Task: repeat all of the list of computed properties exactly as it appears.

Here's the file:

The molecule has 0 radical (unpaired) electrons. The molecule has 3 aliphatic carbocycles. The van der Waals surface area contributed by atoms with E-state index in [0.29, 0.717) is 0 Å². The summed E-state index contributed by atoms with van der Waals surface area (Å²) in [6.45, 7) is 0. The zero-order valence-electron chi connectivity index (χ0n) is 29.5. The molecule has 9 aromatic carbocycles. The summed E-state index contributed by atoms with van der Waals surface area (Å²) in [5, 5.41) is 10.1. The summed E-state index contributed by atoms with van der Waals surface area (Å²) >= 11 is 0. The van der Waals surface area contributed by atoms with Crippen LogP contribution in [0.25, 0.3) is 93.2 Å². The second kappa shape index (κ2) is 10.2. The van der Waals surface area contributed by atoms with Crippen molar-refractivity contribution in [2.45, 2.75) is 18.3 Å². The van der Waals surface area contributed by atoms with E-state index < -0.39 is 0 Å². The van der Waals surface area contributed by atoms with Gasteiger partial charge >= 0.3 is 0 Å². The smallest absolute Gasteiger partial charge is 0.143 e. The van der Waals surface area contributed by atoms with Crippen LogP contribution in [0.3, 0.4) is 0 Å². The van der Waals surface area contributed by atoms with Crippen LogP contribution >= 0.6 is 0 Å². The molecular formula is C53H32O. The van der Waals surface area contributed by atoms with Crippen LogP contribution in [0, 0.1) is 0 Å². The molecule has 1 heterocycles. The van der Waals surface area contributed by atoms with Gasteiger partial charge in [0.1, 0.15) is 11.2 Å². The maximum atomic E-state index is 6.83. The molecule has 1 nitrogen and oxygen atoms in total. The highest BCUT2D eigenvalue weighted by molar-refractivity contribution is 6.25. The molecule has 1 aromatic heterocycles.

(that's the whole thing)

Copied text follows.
The molecule has 0 radical (unpaired) electrons. The molecule has 3 aliphatic carbocycles. The van der Waals surface area contributed by atoms with E-state index in [0.29, 0.717) is 0 Å². The summed E-state index contributed by atoms with van der Waals surface area (Å²) in [6.45, 7) is 0. The zero-order valence-electron chi connectivity index (χ0n) is 29.5. The molecule has 9 aromatic carbocycles. The summed E-state index contributed by atoms with van der Waals surface area (Å²) in [5, 5.41) is 10.1. The summed E-state index contributed by atoms with van der Waals surface area (Å²) >= 11 is 0. The van der Waals surface area contributed by atoms with Crippen LogP contribution in [0.25, 0.3) is 93.2 Å². The second kappa shape index (κ2) is 10.2. The van der Waals surface area contributed by atoms with Crippen molar-refractivity contribution in [2.45, 2.75) is 18.3 Å². The van der Waals surface area contributed by atoms with E-state index < -0.39 is 0 Å². The van der Waals surface area contributed by atoms with Gasteiger partial charge >= 0.3 is 0 Å². The smallest absolute Gasteiger partial charge is 0.143 e. The van der Waals surface area contributed by atoms with Crippen LogP contribution in [0.3, 0.4) is 0 Å². The van der Waals surface area contributed by atoms with Crippen LogP contribution >= 0.6 is 0 Å². The molecular formula is C53H32O. The van der Waals surface area contributed by atoms with Crippen LogP contribution in [0, 0.1) is 0 Å². The molecule has 1 heterocycles. The van der Waals surface area contributed by atoms with Gasteiger partial charge in [0.1, 0.15) is 11.2 Å². The maximum atomic E-state index is 6.83. The molecule has 1 nitrogen and oxygen atoms in total. The highest BCUT2D eigenvalue weighted by molar-refractivity contribution is 6.25. The molecule has 1 aromatic heterocycles.